241. SEVENTY EIGHT DAYS.
"78th day no food".
Idriess, Ion, L. Lasseter's Last Ride. 227. 

 

Lasseter's '78th Day Letter', "scrawled on the back of his small son's childish letters", was found on Lasseter's body by Bob Buck on 29/03/1931. Another four letters were found on the body and all of them pose significant conundrums and contradictions regarding the common history surrounding the Lasseter saga, but none more so than the 78 day letter. The letter raises questions about the officially recorded date of death.

Fortunately for the historical record, both V. G. Carrington, the Government Resident of Central Australia, and a senior bureaucrat in the Department of Home Affairs made, 'certified and true' copies of the letters before passing them onto Lasseter's employer, the Central Australian Gold Exploration Company, where they were received at the end of May 1931. In time for Ion Idriess to peruse the letters in John Bailey's office, and use them to add colour to Lasseter's Last Ride before publication of his bestseller on the first day of September 1931.

An excerpt of the 78 day letter appears at page 227 of Lasseter's Last Ride from the first edition on, but excerpts from the diary only appear in the book from the fourth edition onwards, understandable given that the diary was found by the second C.A.G.E. Expedition in late September.  It's a measure of the success of Idriess's book that a third edition was published within the month. Perhaps Idriess also pondered the significance of the letter and rather than having Lasseter slowly starving in a cave for eleven weeks, instead has him travelling with an Aboriginal tribe in their constant search for food.

A larger issue is the validity of the date of death, as recorded on the Death Certificates issued by Heinrich and Carrington, both certificates show that Lasseter died of starvation on 30/01/31, an approximation deduced from Bucks reluctantly sworn statement based on what the Aboriginals had told him. Or as the Adelaide Advertiser and the Sydney Mirror reported at the end of April, "White man live with us four moons close up, and him finish two feller moon next time jump up", meaning the end of January 1931. The timing of the press reports caused significant problems for Buck and Carrington, Buck had committed himself in a sworn statement to Heinrich, the assistant coroner at Hermannsburg, and by communicating with the Press, to a date of death in January, and as a result of the press reports, Carrington was immediately besieged by 'please explains' from his Head Office, the Department of Home Affairs in Canberra.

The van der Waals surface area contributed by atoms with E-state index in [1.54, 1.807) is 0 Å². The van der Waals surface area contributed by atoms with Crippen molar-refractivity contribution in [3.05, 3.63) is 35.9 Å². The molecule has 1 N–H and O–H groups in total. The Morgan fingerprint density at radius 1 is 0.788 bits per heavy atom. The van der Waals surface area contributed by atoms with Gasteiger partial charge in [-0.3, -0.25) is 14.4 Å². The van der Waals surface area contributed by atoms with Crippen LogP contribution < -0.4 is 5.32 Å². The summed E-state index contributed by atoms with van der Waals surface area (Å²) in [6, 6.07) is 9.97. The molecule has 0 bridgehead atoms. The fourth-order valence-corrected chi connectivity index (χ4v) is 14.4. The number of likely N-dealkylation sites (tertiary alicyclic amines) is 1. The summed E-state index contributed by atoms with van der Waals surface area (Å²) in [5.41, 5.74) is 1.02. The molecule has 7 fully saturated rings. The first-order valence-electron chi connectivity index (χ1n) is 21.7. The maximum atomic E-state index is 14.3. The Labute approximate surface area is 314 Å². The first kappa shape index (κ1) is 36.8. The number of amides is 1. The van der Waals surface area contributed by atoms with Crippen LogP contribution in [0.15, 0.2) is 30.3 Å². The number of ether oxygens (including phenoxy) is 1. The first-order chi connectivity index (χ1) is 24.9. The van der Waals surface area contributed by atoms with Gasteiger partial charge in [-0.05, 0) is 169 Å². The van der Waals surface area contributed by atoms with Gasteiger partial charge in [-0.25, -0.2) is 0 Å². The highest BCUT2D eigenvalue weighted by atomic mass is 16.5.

It seems that Heinrich and Buck did not appreciate the anomaly between the 78 day letter and Lasseter's supposed date of death in January, but the records indicate that neither man was overly sagacious. On the other hand Carrington immediately noticed the discrepancy, especially as he was reading another of Lasseter's last letters where he clearly stated that his camels had bolted on 27/12/30. Therefore 11 weeks from the last week in December 1930 is about a fortnight before Buck found Lasseter's decomposing body on 29/03/31. Leaving Carrington in an awkward position, if he gainsays his assistant Coroner and the Press he will have to initiate a formal inquest into Lasseter's death, a process that Central Australia did not have the resources to carry out. And an inquest would not change the situation, Lasseter was dead from starvation in remote Central Australia, the only issue in question was the date.